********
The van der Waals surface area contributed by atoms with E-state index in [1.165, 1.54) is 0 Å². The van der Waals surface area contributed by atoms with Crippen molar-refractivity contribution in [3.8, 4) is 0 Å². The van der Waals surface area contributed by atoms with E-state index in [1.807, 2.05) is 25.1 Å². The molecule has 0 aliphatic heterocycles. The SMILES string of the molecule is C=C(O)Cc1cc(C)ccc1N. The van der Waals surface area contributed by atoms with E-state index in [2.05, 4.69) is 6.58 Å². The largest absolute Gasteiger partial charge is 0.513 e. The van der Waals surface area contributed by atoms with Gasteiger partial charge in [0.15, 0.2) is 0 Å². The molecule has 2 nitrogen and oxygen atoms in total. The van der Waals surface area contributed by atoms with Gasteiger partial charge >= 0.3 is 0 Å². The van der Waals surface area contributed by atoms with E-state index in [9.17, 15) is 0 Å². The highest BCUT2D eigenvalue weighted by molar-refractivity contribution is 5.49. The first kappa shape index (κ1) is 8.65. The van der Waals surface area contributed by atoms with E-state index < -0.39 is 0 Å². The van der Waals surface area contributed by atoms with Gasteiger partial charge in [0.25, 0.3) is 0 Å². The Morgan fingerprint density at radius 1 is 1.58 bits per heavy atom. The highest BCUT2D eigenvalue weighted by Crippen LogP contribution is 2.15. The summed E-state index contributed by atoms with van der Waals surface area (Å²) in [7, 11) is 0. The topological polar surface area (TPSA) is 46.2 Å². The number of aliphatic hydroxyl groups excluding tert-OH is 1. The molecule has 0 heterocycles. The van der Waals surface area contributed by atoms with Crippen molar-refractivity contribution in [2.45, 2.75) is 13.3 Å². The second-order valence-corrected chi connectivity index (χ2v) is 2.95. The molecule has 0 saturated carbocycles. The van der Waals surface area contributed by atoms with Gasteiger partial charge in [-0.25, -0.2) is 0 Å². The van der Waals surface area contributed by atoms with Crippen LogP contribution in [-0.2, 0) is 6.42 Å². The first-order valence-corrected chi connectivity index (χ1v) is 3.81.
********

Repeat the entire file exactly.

The van der Waals surface area contributed by atoms with E-state index in [1.165, 1.54) is 0 Å². The van der Waals surface area contributed by atoms with Crippen molar-refractivity contribution in [3.8, 4) is 0 Å². The van der Waals surface area contributed by atoms with E-state index in [1.807, 2.05) is 25.1 Å². The molecule has 0 aliphatic heterocycles. The SMILES string of the molecule is C=C(O)Cc1cc(C)ccc1N. The van der Waals surface area contributed by atoms with E-state index in [2.05, 4.69) is 6.58 Å². The largest absolute Gasteiger partial charge is 0.513 e. The van der Waals surface area contributed by atoms with Gasteiger partial charge in [0.15, 0.2) is 0 Å². The molecule has 2 nitrogen and oxygen atoms in total. The van der Waals surface area contributed by atoms with Gasteiger partial charge >= 0.3 is 0 Å². The van der Waals surface area contributed by atoms with E-state index in [9.17, 15) is 0 Å². The highest BCUT2D eigenvalue weighted by molar-refractivity contribution is 5.49. The first kappa shape index (κ1) is 8.65. The van der Waals surface area contributed by atoms with E-state index < -0.39 is 0 Å². The van der Waals surface area contributed by atoms with Gasteiger partial charge in [0.25, 0.3) is 0 Å². The Morgan fingerprint density at radius 1 is 1.58 bits per heavy atom. The highest BCUT2D eigenvalue weighted by Crippen LogP contribution is 2.15. The summed E-state index contributed by atoms with van der Waals surface area (Å²) in [7, 11) is 0. The topological polar surface area (TPSA) is 46.2 Å². The number of aliphatic hydroxyl groups excluding tert-OH is 1. The molecule has 0 heterocycles. The van der Waals surface area contributed by atoms with Crippen molar-refractivity contribution in [2.45, 2.75) is 13.3 Å². The second-order valence-corrected chi connectivity index (χ2v) is 2.95. The molecule has 0 saturated carbocycles. The van der Waals surface area contributed by atoms with Gasteiger partial charge in [-0.25, -0.2) is 0 Å². The van der Waals surface area contributed by atoms with Crippen LogP contribution in [-0.2, 0) is 6.42 Å². The first-order valence-corrected chi connectivity index (χ1v) is 3.81.